Kamala Harris has fortified her first-place standing in Tuesday’s primary for the right to succeed U.S. Sen. Barbara Boxer, while a splintering of lesser-known Republicans is vaulting fellow Democrat Loretta Sanchez into the fall runoff, according to the latest Field Poll.
Harris, the state attorney general and leader in each of the four previous polls, draws support from 30 percent of likely primary voters, with Sanchez, a veteran congresswoman, in second at 14 percent. Nearly a third of voters are undecided, a figure that has remained high since last year.
Nine percent of likely voters favor other candidates, while none of the Republicans receive more than 4 percent support. All signs point to a Harris-Sanchez runoff come Tuesday, said Mark DiCamillo, director of the poll.
“If this were like going to the racetrack, you could bet on the win and the place and feel pretty comfortable,” DiCamillo said. The show bet is far less obvious, though, as he points out, “that’s pretty academic, because it doesn’t matter.”
Under the state’s election system the top-two candidates, regardless of party, advance to the fall runoff.
On the Republican end, Phil Wyman, a former state lawmaker, Tom Del Beccaro, a former California Republican Party chairman, and Greg Conlon, an attorney and accountant, are tied at 4 percent. Following at 3 percent are ex-state GOP Chairman Duf Sundheim and bilingual education critic Ron Unz.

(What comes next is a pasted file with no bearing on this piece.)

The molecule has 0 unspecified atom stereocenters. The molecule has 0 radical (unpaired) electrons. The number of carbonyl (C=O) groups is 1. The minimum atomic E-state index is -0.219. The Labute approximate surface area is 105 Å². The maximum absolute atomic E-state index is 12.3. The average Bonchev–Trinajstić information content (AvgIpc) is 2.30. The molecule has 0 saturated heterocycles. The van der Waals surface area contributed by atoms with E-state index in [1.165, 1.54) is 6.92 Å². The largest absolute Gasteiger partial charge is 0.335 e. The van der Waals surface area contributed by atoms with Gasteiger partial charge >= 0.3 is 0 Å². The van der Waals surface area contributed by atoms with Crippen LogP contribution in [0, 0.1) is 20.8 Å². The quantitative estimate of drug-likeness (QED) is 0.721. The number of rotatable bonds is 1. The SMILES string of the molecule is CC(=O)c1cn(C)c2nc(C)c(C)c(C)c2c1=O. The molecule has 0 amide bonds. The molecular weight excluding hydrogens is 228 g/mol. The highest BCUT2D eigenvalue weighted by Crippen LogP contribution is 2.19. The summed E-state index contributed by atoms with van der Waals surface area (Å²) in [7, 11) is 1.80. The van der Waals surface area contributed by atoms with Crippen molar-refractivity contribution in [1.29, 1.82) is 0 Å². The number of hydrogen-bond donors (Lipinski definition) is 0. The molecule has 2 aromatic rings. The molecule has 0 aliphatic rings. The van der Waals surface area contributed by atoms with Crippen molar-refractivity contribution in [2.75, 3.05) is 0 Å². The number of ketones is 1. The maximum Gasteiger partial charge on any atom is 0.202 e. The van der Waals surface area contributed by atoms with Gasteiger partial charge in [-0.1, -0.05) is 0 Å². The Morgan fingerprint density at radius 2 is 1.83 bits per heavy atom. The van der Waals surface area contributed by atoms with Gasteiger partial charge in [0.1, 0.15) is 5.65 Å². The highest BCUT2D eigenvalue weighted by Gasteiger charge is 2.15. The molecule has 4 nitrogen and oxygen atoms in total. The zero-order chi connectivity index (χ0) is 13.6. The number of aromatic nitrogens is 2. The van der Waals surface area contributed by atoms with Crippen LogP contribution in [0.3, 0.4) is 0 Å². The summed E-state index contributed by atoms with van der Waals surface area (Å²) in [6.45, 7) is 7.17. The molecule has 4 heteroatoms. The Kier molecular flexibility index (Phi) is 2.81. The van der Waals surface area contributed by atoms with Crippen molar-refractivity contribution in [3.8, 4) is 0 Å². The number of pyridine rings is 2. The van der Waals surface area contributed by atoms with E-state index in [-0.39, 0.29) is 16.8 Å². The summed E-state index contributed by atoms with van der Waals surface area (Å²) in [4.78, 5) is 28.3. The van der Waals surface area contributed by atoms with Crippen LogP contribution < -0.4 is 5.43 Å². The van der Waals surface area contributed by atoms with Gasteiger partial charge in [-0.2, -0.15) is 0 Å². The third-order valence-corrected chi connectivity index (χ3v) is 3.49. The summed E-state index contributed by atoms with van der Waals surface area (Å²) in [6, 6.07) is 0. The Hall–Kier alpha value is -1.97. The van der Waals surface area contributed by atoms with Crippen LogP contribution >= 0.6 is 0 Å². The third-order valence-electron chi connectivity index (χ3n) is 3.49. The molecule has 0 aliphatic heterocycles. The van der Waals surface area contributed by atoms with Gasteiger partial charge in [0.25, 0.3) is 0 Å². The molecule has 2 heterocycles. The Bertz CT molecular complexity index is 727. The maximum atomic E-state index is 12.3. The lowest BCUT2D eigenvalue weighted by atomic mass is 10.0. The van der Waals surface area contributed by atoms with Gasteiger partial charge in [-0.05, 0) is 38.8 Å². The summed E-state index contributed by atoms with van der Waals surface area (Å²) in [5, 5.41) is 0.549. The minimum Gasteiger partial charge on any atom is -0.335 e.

Despite nominal outside spending to boost Sundheim, and late radio ads by the candidate, none of the Republicans have done much in the way of paid media. Dropping out of contention could further dampen confidence in the party, which holds no statewide offices and is struggling for relevance in the Legislature.
Harris has distanced herself from the field a bit since April, when she led Sanchez by 13 percentage points.
DiCamillo said the poll demonstrates Republicans may be willing to skip the Senate race entirely – in the primary, as well as in an all-Democratic fall election. In the hypothetical scenario, Harris leads Sanchez, 40 percent to 26 percent. Thirty percent of Republicans volunteer they wouldn’t vote for either Democrat.
“Leaving a ballot blank is an option, and that seems to be presenting itself to a far greater extent than what we have ever seen,” he said.